To minimize cochannel interference in a WMN, it is necessary to assign channels to links such that links within interference range of each other are assigned different channels (colors). This problem can be termed as interferencerange edge coloring, and the corresponding interference model can be called interferencerange interference model. In a grid topology where links are of equal length, the interferencerange edge coloring is similar to distance2 edge coloring, as shown in Figure 2a. The channel assigned to link l_{1} cannot be assigned to links l_{2} and l_{3} as they are within the interference range of Node 2, which is an end node of link l_{1}. Note that l_{2} and l_{3} are also within twohop distance of l_{1}. However, in a random topology where links are of different lengths due to the random nature of the topology, the interferencerange edge coloring can be harder than distance2 edge coloring, as shown in Figure 2b. In this case, the channel assigned to link l_{1} cannot be assigned to links l_{2}, l_{3}, and l_{4} as they are within the interference range of Node 2, which is an end node of link l_{1}. Note that l_{2}, l_{3}, and l_{4} are within threehop distance of l_{1}.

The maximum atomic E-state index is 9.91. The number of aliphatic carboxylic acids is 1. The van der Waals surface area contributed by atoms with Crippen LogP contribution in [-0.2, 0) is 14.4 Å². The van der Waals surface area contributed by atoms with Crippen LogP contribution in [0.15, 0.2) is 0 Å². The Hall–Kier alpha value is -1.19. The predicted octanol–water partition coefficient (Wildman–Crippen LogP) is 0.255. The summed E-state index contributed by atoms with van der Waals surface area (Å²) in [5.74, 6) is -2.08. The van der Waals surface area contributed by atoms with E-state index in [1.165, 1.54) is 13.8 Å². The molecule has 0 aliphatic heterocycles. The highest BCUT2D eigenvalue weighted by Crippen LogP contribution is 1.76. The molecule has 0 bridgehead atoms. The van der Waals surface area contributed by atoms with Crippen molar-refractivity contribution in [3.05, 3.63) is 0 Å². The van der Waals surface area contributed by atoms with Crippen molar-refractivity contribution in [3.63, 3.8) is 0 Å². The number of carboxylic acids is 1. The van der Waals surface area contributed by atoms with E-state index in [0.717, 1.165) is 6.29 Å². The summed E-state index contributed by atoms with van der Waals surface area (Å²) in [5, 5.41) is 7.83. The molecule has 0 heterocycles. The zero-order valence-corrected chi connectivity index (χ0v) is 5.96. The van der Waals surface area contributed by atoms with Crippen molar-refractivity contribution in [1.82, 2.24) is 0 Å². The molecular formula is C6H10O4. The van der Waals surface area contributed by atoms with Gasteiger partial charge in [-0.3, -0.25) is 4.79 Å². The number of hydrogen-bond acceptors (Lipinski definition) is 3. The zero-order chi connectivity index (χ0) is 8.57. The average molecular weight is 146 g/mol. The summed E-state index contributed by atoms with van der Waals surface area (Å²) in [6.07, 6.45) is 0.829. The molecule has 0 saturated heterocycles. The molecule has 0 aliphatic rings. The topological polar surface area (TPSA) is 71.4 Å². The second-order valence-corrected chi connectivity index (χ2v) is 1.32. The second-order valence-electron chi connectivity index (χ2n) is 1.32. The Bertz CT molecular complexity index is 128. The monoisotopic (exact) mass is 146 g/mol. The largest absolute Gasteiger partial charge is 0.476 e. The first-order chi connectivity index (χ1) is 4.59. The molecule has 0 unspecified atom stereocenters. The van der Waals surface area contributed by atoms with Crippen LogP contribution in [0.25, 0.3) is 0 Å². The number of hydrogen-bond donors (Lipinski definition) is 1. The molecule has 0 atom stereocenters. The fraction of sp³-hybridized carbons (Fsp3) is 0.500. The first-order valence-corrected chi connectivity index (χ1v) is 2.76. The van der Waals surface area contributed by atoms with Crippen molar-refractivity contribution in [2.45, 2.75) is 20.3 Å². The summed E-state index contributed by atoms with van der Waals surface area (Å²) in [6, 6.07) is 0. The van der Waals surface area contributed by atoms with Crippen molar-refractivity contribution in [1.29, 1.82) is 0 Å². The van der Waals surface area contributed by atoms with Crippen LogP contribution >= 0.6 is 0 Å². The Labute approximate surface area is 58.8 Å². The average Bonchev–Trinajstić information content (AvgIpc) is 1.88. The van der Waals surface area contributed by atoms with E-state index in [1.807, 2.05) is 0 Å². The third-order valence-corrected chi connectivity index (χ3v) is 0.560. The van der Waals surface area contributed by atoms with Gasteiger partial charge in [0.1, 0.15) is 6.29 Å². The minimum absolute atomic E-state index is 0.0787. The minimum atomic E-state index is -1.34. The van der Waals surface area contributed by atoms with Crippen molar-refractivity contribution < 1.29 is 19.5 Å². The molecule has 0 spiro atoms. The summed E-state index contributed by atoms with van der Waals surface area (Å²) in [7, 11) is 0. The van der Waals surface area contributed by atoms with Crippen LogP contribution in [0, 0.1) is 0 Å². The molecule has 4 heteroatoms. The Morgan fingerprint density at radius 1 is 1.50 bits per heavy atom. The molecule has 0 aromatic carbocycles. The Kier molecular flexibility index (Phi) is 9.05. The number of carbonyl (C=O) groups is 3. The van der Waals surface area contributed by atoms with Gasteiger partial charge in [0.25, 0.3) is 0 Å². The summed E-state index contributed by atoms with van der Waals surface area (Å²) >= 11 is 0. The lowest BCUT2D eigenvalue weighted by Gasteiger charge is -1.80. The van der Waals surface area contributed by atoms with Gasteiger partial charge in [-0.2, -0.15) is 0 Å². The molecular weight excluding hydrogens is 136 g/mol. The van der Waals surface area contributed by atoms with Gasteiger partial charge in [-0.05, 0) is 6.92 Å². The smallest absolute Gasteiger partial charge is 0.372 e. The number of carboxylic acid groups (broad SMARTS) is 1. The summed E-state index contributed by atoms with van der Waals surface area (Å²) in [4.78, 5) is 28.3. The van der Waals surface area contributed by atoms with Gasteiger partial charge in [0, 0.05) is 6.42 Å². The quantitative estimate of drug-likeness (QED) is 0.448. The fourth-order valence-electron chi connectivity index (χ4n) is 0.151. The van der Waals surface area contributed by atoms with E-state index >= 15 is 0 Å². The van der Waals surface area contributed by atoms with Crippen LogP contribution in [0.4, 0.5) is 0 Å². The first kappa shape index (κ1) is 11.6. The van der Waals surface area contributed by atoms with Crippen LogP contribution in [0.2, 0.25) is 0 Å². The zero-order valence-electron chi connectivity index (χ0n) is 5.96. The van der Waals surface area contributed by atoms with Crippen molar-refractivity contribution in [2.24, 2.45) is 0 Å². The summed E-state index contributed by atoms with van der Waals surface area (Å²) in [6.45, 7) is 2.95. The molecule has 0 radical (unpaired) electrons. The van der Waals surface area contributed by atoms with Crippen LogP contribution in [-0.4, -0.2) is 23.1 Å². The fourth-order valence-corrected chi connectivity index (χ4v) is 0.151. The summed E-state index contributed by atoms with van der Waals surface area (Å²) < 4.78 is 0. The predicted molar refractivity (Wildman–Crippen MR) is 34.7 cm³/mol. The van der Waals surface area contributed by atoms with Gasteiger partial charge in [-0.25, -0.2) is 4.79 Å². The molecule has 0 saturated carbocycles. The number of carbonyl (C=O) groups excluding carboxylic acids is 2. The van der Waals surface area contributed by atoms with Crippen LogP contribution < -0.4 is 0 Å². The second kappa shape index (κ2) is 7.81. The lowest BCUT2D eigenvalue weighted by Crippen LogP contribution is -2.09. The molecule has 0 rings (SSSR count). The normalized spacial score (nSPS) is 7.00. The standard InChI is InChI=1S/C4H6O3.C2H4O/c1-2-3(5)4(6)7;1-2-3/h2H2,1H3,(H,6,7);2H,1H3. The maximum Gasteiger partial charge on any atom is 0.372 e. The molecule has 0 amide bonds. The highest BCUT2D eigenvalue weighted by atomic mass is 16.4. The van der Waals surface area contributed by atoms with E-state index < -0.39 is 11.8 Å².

In our proposed network model, the number of available channels (colors) is 11 which means that K = 11. Based on its similarity to distance2 edge coloring problem which is NPcomplete for K â‰¥ 4, the interferencerange edge coloring problem is, therefore, also NPcomplete. Hence, we propose TICA, which is an approximate algorithm for CA in MRMC WMNs. TICA has an overall computational complexity of O(N^{3}), where N is the number of nodes in the network.
5.3. Phases of TICA
TICA, as shown in Figure 3, has the following phases.
5.3.1. Topology control